Competing for the globe’s top people
ecent news articles in Canada in recent weeks have focused on the immigration challenge facing western democracies. Populism and nativism, amplified in volume well beyond the number of their advocates by strident social media and flat-out cyber manipulation by totalitarian nations (who, ironically are among the world’s most xenophobic) make dispassionate and rational discussions of the clear benefits of immigration to a country like Canada more difficult for the necessity of trying to speak clearly and calmly amid the noise of hysteria.
We are all, rightly, most concerned about our own situation, and whether we can succeed. Here is a view of the broader immigration landscape.
In Canada, the nation’s self-proclaimed ‘national newspaper,’ the Toronto-based Globe and Mail, published an excerpt of a new book by Globe columnist John Ibbitson. His book, co-authored with Canadian Pollster Darrell Bricker (Ipsos Public Affairs) is called Empty Planet: The Shock of Global Population Decline.
As authors, the two Canadians are walking ground opened up by the late Swedish statistician Hans Rosling (1948 – 2017) in the YouTube video of his lecture on global population growth. It is a superb one-hour production. Click below to see it.
Nothing Ibbitson and Bricker’s book, or Rosling’s video, have to say is all that startling, fact by immutable fact. It is the assembling of the larger picture, and projecting it over the entire globe, and the complete 21st century, that make all the data so eye-opening. In 2007, the number of people, worldwide, living in cities surpassed the number in rural or remote areas. Cities are indisputably the 21st century’s engines of growth and repositories of people and knowledge.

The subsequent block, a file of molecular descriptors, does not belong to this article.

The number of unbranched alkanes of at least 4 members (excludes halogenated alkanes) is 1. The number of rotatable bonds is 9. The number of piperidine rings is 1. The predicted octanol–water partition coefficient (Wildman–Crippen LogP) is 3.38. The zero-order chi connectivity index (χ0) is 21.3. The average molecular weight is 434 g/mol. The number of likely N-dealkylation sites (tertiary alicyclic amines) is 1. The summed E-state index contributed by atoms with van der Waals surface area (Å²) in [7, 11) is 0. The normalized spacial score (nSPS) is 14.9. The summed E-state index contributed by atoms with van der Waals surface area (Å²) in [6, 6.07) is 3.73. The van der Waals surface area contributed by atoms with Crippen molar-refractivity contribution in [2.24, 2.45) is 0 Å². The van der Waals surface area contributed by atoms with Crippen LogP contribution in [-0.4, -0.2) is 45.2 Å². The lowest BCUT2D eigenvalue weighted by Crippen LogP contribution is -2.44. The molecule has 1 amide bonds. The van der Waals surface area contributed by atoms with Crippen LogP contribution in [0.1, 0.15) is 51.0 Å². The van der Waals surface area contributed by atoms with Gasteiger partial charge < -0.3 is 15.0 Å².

- Nations that have not pursued forward-thinking immigration programs already see their populations in decline. Examples include Japan, Russia, and countries in eastern Europe;
- As populations of youth and people in their prime working years decline or stagnate, proportions of seniors in nearly all western nations are rising sharply. Some 90 percent of health care expenses are spent on the old and the chronically ill. This leaves taxpayer-borne expenses such as health care and pensions to be paid by fewer and fewer working age people;
- China, which discourages inbound immigration, will see its own population level off shortly, and begin a long decline;
- Urbanization leads to better education for women, with families starting their child-bearing years later, and having fewer children. The birth date falls below the rate of replacement (depending on who calculates it, between 2.2 and 2.7 babies per woman of child-bearing years);
- The very policies that welcome newcomers run into opposition in older societies, where a graying older generation can’t – or won’t – connect the dots between a healthy level of immigration, and the people they themselves will need to build their homes, manage their communities, and become their doctors, for example.
Most demographic studies put the world’s population peak at between eight and 11 billion, sometime in the middle of this century, then beginning a steady decline. Canada, with its decades of careful, but generous, immigration numbers remains younger than the average nation. Canada has the ability to keep growing without the looming brick wall of worker shortages facing other nations (such as Japan and even the USA).
Canada’s 36 million people will grow to some 50 million by mid-century, roughly the end of the lives of North America’s ‘baby boom’ generation born after World War II, between 1946 and 1966. Come and work with us. Each year, some 350,000 people will move from the land of their birth to start a new life in Canada. Competition for each of those spots is tight, and the requirements mean you need to have a plan, act on it, and not make mistakes. Contact us. We can help.